University of Minnesota, Clay County
Amaryllis is a prized indoor plant that can produce 4-10 inch trumpet shaped flowers born on 1-2 foot tall stalks. Amaryllis come in a variety of colors such as red, pink, white, and salmon. Amaryllis is easy to grow and with a little effort they will bloom year after year. Because of their beauty and ease of growth, amaryllis are great plants to give as a gift.
Amaryllis is typically purchased as a bulb although some garden centers carry potted bulbs in various stages of bloom. When purchasing a bulb, select the largest one available. The larger the bulb, the more stalks and blooms it will produce. The bulb should be firm to touch with no visible signs of decay or physical damage. Plant the bulb in a pot that is one inch wider and twice as tall as the bulb to allow for root development. The pot should have one or more holes in the bottom to allow excess water to drain. Use a potting medium that drains well and is high in organic matter. Plant the bulb so that at least one-third to one-half of the bulb sits above the potting medium. Water thoroughly after planting and place in a warm sunny spot. Once growth begins, apply a water-soluble fertilizer high in phosphorus and follow label guidelines for rate and frequency of application. Once the flower buds have colored, move the plant out of direct sunlight to prolong the flowering period.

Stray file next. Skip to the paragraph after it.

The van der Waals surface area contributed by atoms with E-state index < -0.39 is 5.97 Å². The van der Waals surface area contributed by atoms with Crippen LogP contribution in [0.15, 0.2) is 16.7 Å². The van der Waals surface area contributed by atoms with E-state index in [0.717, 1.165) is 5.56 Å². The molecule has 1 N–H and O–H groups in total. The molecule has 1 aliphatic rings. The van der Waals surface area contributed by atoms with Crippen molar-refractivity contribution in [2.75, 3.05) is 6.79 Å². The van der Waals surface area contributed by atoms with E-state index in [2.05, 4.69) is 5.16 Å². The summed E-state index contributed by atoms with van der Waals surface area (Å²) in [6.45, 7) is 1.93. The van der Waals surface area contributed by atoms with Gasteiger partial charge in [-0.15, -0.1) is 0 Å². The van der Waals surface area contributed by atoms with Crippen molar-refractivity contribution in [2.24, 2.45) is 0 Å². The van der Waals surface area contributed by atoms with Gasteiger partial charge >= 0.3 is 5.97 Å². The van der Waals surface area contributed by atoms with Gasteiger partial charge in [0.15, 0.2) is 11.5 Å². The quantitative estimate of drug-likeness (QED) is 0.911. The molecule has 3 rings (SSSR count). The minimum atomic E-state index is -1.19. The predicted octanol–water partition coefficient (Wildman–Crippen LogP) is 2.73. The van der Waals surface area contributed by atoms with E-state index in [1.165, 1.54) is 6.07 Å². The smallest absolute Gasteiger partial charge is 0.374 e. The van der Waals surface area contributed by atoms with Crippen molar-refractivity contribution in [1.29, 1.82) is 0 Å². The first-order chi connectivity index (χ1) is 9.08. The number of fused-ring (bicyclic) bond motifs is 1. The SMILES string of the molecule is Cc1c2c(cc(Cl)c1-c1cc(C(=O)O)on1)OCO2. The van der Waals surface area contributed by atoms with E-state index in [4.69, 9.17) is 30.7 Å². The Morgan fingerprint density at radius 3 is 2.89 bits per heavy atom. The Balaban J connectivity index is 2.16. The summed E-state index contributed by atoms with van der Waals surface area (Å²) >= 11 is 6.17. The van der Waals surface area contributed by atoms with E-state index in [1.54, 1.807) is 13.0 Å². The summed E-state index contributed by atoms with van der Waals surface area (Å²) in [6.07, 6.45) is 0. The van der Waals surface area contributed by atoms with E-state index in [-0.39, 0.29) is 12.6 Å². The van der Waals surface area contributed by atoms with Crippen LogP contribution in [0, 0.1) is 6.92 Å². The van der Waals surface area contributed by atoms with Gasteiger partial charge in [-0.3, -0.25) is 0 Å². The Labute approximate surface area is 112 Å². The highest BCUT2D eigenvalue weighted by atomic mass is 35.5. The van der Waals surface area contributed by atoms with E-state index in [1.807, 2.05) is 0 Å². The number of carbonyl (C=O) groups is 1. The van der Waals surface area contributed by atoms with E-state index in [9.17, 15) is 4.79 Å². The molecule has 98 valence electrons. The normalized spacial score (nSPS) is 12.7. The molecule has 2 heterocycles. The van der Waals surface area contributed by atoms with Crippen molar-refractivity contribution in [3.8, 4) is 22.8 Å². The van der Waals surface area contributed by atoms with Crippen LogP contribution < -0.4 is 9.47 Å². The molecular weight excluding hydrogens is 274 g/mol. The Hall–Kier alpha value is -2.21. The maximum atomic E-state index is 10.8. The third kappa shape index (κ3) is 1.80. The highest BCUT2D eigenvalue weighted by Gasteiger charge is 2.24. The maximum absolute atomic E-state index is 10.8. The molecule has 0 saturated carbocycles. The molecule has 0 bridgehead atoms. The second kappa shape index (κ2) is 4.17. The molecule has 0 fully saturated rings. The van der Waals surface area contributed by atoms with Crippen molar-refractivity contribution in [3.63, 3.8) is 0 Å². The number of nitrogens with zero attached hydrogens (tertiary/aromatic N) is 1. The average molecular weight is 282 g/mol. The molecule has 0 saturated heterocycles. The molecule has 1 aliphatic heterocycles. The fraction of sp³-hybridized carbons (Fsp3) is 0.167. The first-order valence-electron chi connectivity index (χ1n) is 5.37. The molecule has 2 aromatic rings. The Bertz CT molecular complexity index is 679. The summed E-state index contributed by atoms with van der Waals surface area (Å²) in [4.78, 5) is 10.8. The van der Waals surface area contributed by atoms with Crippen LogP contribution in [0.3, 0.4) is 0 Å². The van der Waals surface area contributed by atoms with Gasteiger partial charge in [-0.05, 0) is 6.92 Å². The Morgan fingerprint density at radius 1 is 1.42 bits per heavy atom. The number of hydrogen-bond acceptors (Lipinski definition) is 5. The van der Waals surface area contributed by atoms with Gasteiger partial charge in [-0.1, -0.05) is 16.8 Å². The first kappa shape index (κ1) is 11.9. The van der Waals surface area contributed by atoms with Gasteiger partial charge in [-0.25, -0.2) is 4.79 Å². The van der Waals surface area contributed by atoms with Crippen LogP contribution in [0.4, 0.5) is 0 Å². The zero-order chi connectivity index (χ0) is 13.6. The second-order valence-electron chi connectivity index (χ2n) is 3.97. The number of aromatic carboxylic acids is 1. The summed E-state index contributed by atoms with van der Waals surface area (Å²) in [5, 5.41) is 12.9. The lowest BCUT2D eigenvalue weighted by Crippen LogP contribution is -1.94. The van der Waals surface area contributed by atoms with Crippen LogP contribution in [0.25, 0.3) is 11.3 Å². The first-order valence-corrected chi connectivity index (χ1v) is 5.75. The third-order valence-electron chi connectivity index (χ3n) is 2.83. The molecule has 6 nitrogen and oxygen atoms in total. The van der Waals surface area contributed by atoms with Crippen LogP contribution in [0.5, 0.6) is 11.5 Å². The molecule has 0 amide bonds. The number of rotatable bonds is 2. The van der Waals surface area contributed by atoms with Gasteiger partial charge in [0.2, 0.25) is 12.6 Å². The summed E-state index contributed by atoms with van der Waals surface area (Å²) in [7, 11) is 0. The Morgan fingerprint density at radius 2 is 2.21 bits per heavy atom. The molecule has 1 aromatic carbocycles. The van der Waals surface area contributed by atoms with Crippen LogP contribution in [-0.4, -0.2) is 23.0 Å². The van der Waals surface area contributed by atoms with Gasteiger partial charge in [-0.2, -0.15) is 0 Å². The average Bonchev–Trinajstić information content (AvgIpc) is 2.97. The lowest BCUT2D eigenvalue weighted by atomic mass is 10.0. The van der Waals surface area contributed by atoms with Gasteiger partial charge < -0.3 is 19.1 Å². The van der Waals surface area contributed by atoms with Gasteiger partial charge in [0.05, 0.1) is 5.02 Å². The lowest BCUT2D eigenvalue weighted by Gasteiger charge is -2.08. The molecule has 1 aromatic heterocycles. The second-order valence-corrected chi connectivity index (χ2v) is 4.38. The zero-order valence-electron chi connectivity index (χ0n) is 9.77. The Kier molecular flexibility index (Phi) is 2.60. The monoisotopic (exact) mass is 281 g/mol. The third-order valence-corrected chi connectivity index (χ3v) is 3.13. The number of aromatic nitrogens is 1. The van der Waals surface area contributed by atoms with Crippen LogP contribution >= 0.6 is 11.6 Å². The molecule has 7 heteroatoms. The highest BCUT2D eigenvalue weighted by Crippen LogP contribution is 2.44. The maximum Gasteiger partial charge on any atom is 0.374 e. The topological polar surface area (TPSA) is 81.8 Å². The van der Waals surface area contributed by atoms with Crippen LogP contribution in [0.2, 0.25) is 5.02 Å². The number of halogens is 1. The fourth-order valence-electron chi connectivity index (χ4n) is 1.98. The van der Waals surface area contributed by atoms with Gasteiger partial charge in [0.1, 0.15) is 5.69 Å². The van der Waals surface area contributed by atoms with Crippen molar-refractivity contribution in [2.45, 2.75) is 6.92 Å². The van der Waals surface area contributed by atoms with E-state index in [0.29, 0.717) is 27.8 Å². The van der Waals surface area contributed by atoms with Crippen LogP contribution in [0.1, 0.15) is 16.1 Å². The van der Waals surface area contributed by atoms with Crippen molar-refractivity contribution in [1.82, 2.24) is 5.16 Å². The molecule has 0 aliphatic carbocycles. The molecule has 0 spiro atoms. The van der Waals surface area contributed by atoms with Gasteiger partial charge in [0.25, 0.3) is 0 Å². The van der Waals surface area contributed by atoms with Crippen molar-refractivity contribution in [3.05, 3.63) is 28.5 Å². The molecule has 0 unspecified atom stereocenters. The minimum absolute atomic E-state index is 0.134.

Amaryllis will bloom year after year if the bulb stores enough nutrients. To prepare the bulb for the next bloom cycle, move the amaryllis to the brightest spot indoors to maximize photosynthesis. Remove the flowers after they fade by cutting them off the flower stalk. Remove the flower stalk after it turns yellow. Amaryllis may be brought outside after the danger of frost has passed. Acclimate the amaryllis to the outdoors by placing in the shade and gradually moving to areas receiving more light. When fully acclimated, the plant should receive six hours of full sun. Fertilize monthly while outside using a balanced houseplant fertilizer and bring indoors before the first frost in the fall.
Amaryllis will naturally bloom without a resting period. If a particular blooming time is desired, give the amaryllis a resting period of 8-12 weeks. Store the plant in a dark place, do not water, and remove the foliage after it has dried. After 8-12 weeks, or if new growth is observed, bring the plant into a bright location and begin watering. Flowers usually develop in 4-6 weeks.
If you want a splash of color this winter, try growing an amaryllis. With a little effort, it will bring colorful blooms for years to come.
University of Minnesota, Clay County 218.299.5020.
Check out our website at https://local.extension. umn.edu/local/clay